Opioid epidemic posing serious threats to community health, safety

Ron Craig, Crime Prevention/Community Policing Officer

        The current opioid epidemic is having a profound effect on the health of many Americans and in ways that most people don’t even initially consider.
        It has also had a huge impact on crime prevention.
        Of course, there is the detrimental effect on those who have become addicted. In addition to the obvious problems the opioids cause on their bodies, they can have lifelong effects on the brain. Years ago, there was a saying about drug users’ “brains being fried” for life.
        Most people who are not familiar with addicts and addiction don’t know the problems opioids have on the rest of the body, not the least of which can be severe constipation.           The digestive system becomes totally “out of whack.”
        Addiction can also have an adverse effect on an addict’s loved ones. Not only do they have issues associated with worry about the addict, but many mothers and fathers and even grandparents of addicts are now saddled with raising the addicted person’s children. Ask any social worker who deals with family matters, and they will tell you how the number of such cases has skyrocketed in recent years.
        Drug addiction has also had a profound effect on our legal system. Just about any judge will tell you they now deal with a great majority of crimes and criminals that are before the bench due to drug addiction.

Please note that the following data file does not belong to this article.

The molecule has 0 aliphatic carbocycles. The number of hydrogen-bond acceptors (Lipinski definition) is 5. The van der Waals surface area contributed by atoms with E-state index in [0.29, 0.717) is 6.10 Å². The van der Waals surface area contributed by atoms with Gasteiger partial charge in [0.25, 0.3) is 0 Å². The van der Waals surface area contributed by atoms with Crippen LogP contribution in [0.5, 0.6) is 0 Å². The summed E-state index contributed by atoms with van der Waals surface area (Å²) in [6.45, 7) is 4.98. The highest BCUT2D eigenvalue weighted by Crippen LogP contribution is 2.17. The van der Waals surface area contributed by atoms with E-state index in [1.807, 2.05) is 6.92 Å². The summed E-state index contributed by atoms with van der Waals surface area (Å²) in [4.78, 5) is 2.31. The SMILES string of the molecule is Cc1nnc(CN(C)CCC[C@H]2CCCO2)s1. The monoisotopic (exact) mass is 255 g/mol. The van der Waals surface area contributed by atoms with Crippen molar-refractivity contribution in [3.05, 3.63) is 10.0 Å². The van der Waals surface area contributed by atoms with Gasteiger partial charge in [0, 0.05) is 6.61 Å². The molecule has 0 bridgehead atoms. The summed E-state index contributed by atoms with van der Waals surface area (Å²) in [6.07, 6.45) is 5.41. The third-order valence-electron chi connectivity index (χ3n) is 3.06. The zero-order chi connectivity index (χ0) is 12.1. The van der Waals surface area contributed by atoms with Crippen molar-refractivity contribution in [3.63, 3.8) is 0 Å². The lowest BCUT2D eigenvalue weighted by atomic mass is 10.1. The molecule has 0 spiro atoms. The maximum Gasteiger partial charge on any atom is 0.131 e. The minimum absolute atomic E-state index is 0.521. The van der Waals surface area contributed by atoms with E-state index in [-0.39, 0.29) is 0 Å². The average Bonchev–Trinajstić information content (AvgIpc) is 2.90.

The issue has also added special challenges to crime prevention. Law enforcement personnel now deal with a great increase in crime that is rooted in addiction to drugs. There has been a big increase in the number of thefts, burglaries, and home invasions that can be attributed to an addiction to opioids and other drugs.
        Home invasions and burglaries, particularly daytime burglaries, have increased multifold in recent years as addicts become more brazen in their attempts to get ahold of just about anything they can turn into a quick buck to get their next high.
        Home invasions can be especially dangerous, as a person at home at the time of the event can be injured – or worse.
        These daytime burglaries and home invasions sometimes result in the theft of guns that will most likely end up in the hands of dangerous criminals.
        People are divided on their opinions about how to deal with addicts. There are those who think they should be sent directly to treatment, and those who think they should go to jail. Even jail may be where they are forced to get that treatment.
        There is no simple solution to the problem, but as a society, we need to address this issue before it becomes even worse.
        This article is a public service from the Crime Prevention Division of the Lake Township Police Department. Township residents may obtain further information on crime prevention and public safety topics by contacting Ron Craig, crime prevention specialist/community policing officer, at 419-481-6354.


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